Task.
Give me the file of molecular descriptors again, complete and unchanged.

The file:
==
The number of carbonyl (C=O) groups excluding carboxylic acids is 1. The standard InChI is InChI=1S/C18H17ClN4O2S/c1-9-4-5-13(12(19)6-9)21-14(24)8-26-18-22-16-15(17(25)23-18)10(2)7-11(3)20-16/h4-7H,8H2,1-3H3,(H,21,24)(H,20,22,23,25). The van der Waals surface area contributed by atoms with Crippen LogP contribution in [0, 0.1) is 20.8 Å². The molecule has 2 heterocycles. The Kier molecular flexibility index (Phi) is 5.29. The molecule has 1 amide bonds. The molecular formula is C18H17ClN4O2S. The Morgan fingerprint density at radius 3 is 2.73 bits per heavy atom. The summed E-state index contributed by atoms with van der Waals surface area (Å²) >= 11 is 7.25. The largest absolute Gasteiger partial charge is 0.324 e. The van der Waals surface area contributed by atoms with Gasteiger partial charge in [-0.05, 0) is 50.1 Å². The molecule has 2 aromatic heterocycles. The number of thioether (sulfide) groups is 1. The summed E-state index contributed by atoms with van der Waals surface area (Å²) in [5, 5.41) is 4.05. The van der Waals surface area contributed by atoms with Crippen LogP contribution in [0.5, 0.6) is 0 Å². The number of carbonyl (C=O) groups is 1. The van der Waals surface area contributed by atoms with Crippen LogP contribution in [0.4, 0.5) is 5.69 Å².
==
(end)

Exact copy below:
The number of carbonyl (C=O) groups excluding carboxylic acids is 1. The standard InChI is InChI=1S/C18H17ClN4O2S/c1-9-4-5-13(12(19)6-9)21-14(24)8-26-18-22-16-15(17(25)23-18)10(2)7-11(3)20-16/h4-7H,8H2,1-3H3,(H,21,24)(H,20,22,23,25). The van der Waals surface area contributed by atoms with Crippen LogP contribution in [0, 0.1) is 20.8 Å². The molecule has 2 heterocycles. The Kier molecular flexibility index (Phi) is 5.29. The molecule has 1 amide bonds. The molecular formula is C18H17ClN4O2S. The Morgan fingerprint density at radius 3 is 2.73 bits per heavy atom. The summed E-state index contributed by atoms with van der Waals surface area (Å²) >= 11 is 7.25. The largest absolute Gasteiger partial charge is 0.324 e. The van der Waals surface area contributed by atoms with Gasteiger partial charge in [-0.05, 0) is 50.1 Å². The molecule has 2 aromatic heterocycles. The number of thioether (sulfide) groups is 1. The summed E-state index contributed by atoms with van der Waals surface area (Å²) in [5, 5.41) is 4.05. The van der Waals surface area contributed by atoms with Crippen LogP contribution in [0.5, 0.6) is 0 Å². The number of carbonyl (C=O) groups is 1. The van der Waals surface area contributed by atoms with Crippen LogP contribution in [0.4, 0.5) is 5.69 Å².